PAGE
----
Nature gave us a world full of beauty and pleasure to delight and nurture us. All She asks is that we appreciate these many wonders, that we dance, sing, feast, make music, and love, all in Her honor.

Editorial Note:
I had not heard from my friend (and former PanGaia columnist) Judy Harrow in several years when she emailed me this essay, which she wanted to submit for this issue. I was so excited to hear from her that I responded by giving her a call at once. During our conversation, she expressed the hope that, since she was feeling better, she would soon be able to write and participate in the Pagan community more. I promised to publish her essay, expressed my enthusiasm for her improved health, and said good-bye.

Less than a month later, I was shocked to hear of her death in her sleep at the age of 69. Judy was one of the most unique, compassionate, and loving Pagans I have had the pleasure to know, and I wish to honor her memory by highlighting her words here.

Good journey to the Summerlands, Judy. Come back to us soon.
Anne Newkirk Niven

I eat every day. You probably do, too. The mundane routines of grocery shopping, cooking, eating, and dishwashing take hours out of each week. There’s no activity more ordinary, none more secular. And yet, these very acts directly connect my body to the body of Mother Earth. By eating, I accept Her gifts. For a tree-hugging Pagan like me, the process of feeding myself, done with care and attention, is profoundly spiritual.

Read more: We Are What We Eat: Food Choices in Earth Religion

Poetry Guidelines

Witches & Pagans Poetry Guidelines

Witches&Pagans covers the Pagan, Heathen, Wiccan and polytheist communities; our readership includes Gaians, Pagans, Scientific Pantheists, Quakers, Christians, atheists, and others. Witches&Pagans gladly accepts contributions of poetry relevant to our subject matter and goals. Please include your preferred contact information and a brief bio with all submissions. We need your check-cashing name, pen name if you use one, postal address, email address, phone number, and a brief bio. Put that at the top of the manuscript itself, not just the email message to which the file is attached. We cannot accept submissions without a way to reach you! See our general guidelines for details about anonymity.

Magazine Needs: Witches&Pagans accepts poetry in a wide range of forms and styles, but we are very selective. (We have to be; we only have room for a few poems per issue, and we receive a lot more than that.) The technical aspects of your work must be flawless. If it's supposed to have a specific meter or number of syllables, count them on your fingers if that's what it takes. If it's supposed to rhyme, the rhymes should be perfect unless you deliberately use near-rhyme in a consistent way. If you can’t handle rhyme or meter well, try free verse instead. If you use a specific form, such as a sonnet, then you must follow its rules precisely.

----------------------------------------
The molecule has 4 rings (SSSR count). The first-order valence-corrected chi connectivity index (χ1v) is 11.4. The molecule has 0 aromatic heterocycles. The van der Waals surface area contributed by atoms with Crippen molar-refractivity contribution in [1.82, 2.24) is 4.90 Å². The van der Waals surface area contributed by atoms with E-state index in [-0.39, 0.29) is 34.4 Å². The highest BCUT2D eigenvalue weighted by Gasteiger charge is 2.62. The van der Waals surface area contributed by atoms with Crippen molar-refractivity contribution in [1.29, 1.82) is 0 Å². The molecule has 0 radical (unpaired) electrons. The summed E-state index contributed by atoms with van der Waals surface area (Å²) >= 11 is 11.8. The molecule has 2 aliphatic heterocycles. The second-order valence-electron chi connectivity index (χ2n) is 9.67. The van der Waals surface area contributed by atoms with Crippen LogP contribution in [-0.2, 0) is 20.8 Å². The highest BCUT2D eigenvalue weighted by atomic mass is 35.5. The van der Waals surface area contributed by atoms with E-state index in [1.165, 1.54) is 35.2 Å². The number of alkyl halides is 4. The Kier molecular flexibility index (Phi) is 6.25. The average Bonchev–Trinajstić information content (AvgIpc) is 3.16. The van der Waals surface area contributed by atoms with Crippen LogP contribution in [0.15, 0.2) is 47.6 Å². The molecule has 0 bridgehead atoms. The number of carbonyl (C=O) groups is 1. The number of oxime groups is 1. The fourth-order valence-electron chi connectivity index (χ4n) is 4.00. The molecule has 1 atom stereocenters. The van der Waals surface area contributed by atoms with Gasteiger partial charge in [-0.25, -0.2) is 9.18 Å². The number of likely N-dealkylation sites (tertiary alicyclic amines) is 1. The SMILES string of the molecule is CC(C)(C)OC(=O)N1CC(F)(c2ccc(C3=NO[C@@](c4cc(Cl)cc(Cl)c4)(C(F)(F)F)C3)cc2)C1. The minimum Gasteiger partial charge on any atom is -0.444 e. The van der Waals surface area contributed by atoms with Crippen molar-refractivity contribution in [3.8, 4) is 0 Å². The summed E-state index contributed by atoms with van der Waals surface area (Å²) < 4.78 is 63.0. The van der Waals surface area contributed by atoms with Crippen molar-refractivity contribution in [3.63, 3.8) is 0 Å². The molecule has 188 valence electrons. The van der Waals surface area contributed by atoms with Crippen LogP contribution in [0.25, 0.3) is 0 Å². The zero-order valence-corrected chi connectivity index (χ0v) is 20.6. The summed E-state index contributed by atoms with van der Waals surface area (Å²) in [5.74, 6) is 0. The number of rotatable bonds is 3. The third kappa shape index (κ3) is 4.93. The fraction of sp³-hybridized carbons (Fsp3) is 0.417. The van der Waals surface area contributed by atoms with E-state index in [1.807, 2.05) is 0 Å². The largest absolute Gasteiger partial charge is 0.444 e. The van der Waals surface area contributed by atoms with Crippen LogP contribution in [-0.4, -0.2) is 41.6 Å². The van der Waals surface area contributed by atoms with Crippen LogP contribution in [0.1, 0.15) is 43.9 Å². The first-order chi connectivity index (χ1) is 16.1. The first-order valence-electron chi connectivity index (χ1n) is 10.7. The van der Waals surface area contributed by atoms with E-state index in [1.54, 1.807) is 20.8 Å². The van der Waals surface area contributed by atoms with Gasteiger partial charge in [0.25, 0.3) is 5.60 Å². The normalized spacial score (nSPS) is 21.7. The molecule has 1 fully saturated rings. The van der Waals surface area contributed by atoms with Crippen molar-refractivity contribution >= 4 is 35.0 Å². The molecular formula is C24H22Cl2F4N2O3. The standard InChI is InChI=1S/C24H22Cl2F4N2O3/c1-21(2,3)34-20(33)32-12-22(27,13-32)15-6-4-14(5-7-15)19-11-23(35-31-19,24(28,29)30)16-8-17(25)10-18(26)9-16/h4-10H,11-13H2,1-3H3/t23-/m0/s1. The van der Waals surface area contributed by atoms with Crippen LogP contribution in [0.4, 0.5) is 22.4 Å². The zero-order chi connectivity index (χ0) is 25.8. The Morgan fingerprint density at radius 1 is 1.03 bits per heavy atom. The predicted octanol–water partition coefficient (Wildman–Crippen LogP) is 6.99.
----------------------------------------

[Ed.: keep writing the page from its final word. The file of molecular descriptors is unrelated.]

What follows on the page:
Please make sure you send us material relevant to our coverage. We get a lot of feminist, fluffy New Age, Christian, and random literary poems that we can’t use. We rarely use straight nature poetry, either, which is probably our biggest single category of off-topic submissions. Poetry for Witches&Pagans needs to have a definite spiritual/magical aspect, and usually – though not always – a Pagan motif. Poetry matching one of our upcoming themes is especially welcome.

General Tips: Writing good poetry takes practice, so don’t be surprised if it takes you several attempts before we accept one of your poems. Although Witches&Pagans has very high standards for acceptance, you do not have to be published or even experienced to submit material for our consideration, so take a chance and show us what you can do. Here are some helpful ideas on expanding your poetic knowledge and skills:

1) Get to know poetry. The more you read, the better your discernment will get, telling you what’s good and what’s not. Read both classic and contemporary poetry, especially in the field(s) you want to write. 2) Study the literary techniques used in poetry so that you understand how they're supposed to work. Then you’ll have a better idea what can go wrong and how to fix it, when it comes time to revise your poems. 3) Talk about poetry with other poets, editors, and Pagans. It's fun, and broadens your analytical skills. An ideal way to do this is to join a poet’s group, or a general writer’s group that welcomes poets. There you can have discussions and critique each other’s work. 4) Watch for poetry workshops, panels, readings, and other activities at whatever magical/spiritual events you attend. With the right group of people, you can learn a lot in just one or two hours. 5) Don't be afraid if an editor requests changes in a poem you’ve submitted; you can discuss whether or not you agree. Don't be afraid to edit your own poetry. In fact, don't be afraid of poetry.

Length: Usually we publish short to medium poems, but a really good poem has a chance even if it's longer. We suggest a maximum length of 100 lines per poem; please bear in mind that we are more likely to publish shorter rather than longer poems, as Witches&Pagans does not specialize in this type of writing. The average length for a poem is 22 lines; most are between 20-30 lines; we’ve published a few gems under 15 lines. Ideally a poem should fit in one column of one page. Witches&Pagans usually prints 2-5 poems per issue.

Compensation: As a community resource, Witches&Pagans does not pay cash for submissions, but we will send you two (2) copies of the issue in which your poetry appears, as well as a 1 year (3 issues) subscription. Other exchanges, such as gift subscriptions or advertising space, may be discussed with the editor, Anne Newkirk Niven.

Rights: Witches&Pagans requires the following rights for publication: onetime digital and periodical rights for publication in a single issue of the magazine (in its print and digital formats). All other rights revert to the author.

Submissions: Include a cover letter with your contact information and a few words about yourself. Witches&Pagans does not accept simultaneous submissions, nor unsolicited reprints or reworkings. Submit 3-5 poems at a time. The best format is an rtf file attached to an email message; another good one is plain text pasted directly into an email message. Submissions should go to:

Anne Newkirk Niven


P O Box 687
Forest Grove, OR 97116.

Additional information